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November 7, 2013 7:17 pm
What happens if there is price war in US wireless? The question is not idle, in spite of the fact that the industry has a cushy, consolidated structure. There are two dominant players (AT&T, Verizon) and two smaller ones (Sprint, T-Mobile), which have settled for the less profitable customers, and fewer of them.
But one of the junior oligopolists is no longer content with its subordinate status. In the third quarter, T-Mobile added 648,000 contract customers, its second big gain in a row and nearly twice as many as AT&T. Yes, Verizon managed to add a third more than T-Mobile, but its customer base is four times larger. T-Mobile managed to add so many customers, to simplify only slightly, by cutting prices. Average revenue per customer took a big step down. T-Mobile, of course, emphasises its plans’ structural differences from those of its peers (easier phone upgrades, unlimited data plans, free data on tablets, free international roaming), not the economic ones. But the results tell a clear story.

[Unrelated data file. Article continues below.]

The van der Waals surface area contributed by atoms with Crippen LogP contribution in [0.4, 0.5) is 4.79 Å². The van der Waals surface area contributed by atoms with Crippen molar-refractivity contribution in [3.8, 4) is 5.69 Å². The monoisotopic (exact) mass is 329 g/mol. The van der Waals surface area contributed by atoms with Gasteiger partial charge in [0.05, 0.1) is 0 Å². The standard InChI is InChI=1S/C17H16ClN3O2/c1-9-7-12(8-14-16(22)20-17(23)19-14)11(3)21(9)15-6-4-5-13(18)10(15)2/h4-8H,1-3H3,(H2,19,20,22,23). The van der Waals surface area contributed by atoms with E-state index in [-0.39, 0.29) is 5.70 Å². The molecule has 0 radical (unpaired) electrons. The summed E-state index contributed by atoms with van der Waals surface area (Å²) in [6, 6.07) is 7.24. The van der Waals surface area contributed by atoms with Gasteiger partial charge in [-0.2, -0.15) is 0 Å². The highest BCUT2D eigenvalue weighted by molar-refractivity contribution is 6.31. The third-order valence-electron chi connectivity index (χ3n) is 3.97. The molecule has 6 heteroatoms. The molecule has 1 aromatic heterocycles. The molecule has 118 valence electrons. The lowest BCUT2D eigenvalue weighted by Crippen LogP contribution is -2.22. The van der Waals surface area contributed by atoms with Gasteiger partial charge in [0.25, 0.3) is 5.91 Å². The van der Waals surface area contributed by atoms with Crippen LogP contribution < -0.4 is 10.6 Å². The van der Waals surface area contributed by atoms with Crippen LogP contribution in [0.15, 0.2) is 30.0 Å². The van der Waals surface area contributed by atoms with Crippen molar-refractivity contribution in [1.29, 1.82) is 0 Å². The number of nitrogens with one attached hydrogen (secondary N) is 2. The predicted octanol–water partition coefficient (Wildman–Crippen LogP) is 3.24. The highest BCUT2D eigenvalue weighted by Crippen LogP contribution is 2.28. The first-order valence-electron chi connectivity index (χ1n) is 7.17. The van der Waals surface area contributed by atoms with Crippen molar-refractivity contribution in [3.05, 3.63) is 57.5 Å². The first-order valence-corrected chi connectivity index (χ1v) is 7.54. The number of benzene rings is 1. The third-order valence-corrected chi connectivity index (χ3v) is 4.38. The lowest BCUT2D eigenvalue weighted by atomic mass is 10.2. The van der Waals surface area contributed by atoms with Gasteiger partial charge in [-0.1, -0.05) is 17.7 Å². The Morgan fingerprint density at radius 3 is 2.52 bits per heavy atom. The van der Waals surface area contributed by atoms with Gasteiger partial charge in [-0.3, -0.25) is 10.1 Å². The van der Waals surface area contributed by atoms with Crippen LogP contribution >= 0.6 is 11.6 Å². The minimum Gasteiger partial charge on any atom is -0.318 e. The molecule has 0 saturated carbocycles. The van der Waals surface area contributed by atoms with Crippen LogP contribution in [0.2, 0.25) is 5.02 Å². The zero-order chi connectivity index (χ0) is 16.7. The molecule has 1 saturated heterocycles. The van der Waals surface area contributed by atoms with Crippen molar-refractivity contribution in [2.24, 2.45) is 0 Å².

There is another potential source of instability. Sprint, which is holding prices, is bleeding customers badly, even though the shutdown of its obsolete Nextel network finished last quarter. So they have reason to follow T-Mobile, and their new controlling shareholder, Softbank’s Masayoshi Son, is fearless. It is hard to see what, besides price, the little guys could compete with. It will be tough for them to win on service quality while spending half as much, or less, on their networks as the big boys. Their spending per customer does stack up well – but there are big economies of scale in network construction.
Is the threat of a destructive fight for share reflected in the stocks? Verizon and AT&T have both underperformed the wider market by 10 per cent during the past six months, but their valuations, relative to profits, are not especially low by historical standards. Further, Wall Street estimates do not call for a slowdown in revenue growth in the next few years. This is too complacent.
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